With the onslaught of indie first-person shooters, it seems like everyone is having a stab at crafting their own take on an FPS. Many of these take inspiration from the heyday of the genre back in 1990’s. Some become classics unto themselves, while many more sink into obscurity. And many of them try their own hand at mixing up the formula, adding their own unique twists and ideas. Somewhere in between all of this, we can find a title like SUFFER.
In SUFFER, players take on the role of the “spirit of anarchy”, a seemingly feminine figure (or at least intersex) trapped in a surreal, nightmarish world of grit, grime, greed, and government. As the embodiment of rebellion and all that the state oppresses, you take it upon yourself to cleanse the world of this scourge. The fact that the state is omnipresent and run by literal demons doesn’t deter you in the slightest.
SUFFER is determined to be unique. So much so, that the experience is somewhat hard to describe. Uhm… if you loaded up the original Doom on an old CRT monitor after taking acid and watching the movie They Live, you may get an idea of what to expect from SUFFER. From the get-go, the world is harsh and obnoxious, and your presence is certainly unwelcome. Soul-crushing adverts are sprinkled throughout, as well as tidbits from political speeches. A lot of the game takes place in dingy back alleys and on rooftops. The colour scheme is dark and moody, with thick outlines on most of the objects and entities.
Infesting this world are statist zombies and riot police with annoyingly accurate hitscan attacks. Floating eyes and Templar Knights also add to the enemy roster, with projectile attacks and splash damage to make your day even more depressing. If that’s not enough, you can expect your environment to reject you as well as you traverse all manner of bottomless pits. Fortunately, you’re equipped with a handy dash to make gaps a breeze, and assorted rifles and shotguns that are somewhat overpowered but perfect for dispatching your demonic, statist foes. Inbetween the carnage and parkour, you can find hidden anarchy symbols for bragging rights.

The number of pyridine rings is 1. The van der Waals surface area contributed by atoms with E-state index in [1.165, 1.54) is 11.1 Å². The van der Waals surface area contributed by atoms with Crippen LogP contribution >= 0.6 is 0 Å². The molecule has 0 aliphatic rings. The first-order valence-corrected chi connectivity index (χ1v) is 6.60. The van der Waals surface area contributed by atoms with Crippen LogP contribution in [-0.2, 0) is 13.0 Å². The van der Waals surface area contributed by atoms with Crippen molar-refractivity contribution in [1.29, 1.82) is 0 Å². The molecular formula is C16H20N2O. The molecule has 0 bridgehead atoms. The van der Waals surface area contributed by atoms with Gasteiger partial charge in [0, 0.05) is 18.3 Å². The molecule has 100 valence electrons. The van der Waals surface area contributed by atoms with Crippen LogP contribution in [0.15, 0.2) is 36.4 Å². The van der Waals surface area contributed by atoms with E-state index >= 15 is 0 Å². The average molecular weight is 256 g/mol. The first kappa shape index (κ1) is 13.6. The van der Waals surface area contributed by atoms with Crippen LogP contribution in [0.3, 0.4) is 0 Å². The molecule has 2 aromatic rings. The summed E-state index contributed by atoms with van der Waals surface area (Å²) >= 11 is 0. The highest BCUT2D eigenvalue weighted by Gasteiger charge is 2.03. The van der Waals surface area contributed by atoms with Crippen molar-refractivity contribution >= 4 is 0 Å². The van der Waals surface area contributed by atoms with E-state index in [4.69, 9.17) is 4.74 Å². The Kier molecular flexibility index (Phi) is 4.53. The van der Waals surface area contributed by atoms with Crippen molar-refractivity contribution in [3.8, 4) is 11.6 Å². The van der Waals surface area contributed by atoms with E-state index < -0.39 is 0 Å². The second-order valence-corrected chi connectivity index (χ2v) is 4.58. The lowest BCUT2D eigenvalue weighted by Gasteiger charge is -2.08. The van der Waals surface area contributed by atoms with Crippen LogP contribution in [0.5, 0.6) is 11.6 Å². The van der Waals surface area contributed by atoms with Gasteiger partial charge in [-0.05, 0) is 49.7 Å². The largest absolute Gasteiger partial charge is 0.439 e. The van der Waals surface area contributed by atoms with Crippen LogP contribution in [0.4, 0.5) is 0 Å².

But all is not well in the land of the suffering. The game’s world is presented in extremely low fidelity, and this is coupled with a scan line effect that cannot be deactivated. Artistic merit is one thing, but this effect is quite an eyesore. In fact, it irritated my eyes so much that I couldn’t play for more than half an hour at a time before requiring a break. This also presents a problem for the gameplay, as it is often impossible to see where gunfire originates; particularly problematic when you consider so many of the enemies are hitscanning. Perhaps a future update could address this issue, or at the very least give players the option to turn it off.
I’m also not sure I quite enjoyed the “demon punk” setting the game is going for. The random sound bites, the swearing and middle fingers… it just doesn’t gel together as well as it should, and it becomes a tad jarring after a while. Strip it all away and you have a simple shooter with an emphasis on parkour and platforming, with a bit of shooting and switch-hunting thrown in for good measure. It bills itself as a really hard game, but the medium to small-sized levels make sure that it’s never too infuriating; it doesn’t quite hold a candle to some of the beastly labyrinths in classic FPSes, including the original Wolfenstein 3D all those moons ago. It’s still a good romp, but I find little reason to return to it.
SUFFER is an interesting bag. It’s weighed down by gimmicks, but underneath its hood is a genuine, heartfelt gaming experience. It’s not quite as difficult as it makes itself out to be, and at the end of the day you’re gonna battle the levels more than the enemies. Is it recommended? Well, shucks, that’s a tough one. If you don’t mind something a little rough around the edges, and feel like an FPS with a decent amount of weirdness and platforming, then SUFFER will appeal to you. Also bear in mind that it’s the developer’s first title, and there is definitely some fun to be had here. If that sounds like a good way to spend a few hours, then shoot on over here to download it.
Final Verdict: 3/5
Available on: PC (Steam) ; Publisher: Anarchy Softworks LLC ; Developer: Shawn Perolis ; Players: single-player mode only ; Released: the 11th of December, 2018.
Full disclosure: this review is based on a Steam key for SUFFER provided for us by the publisher.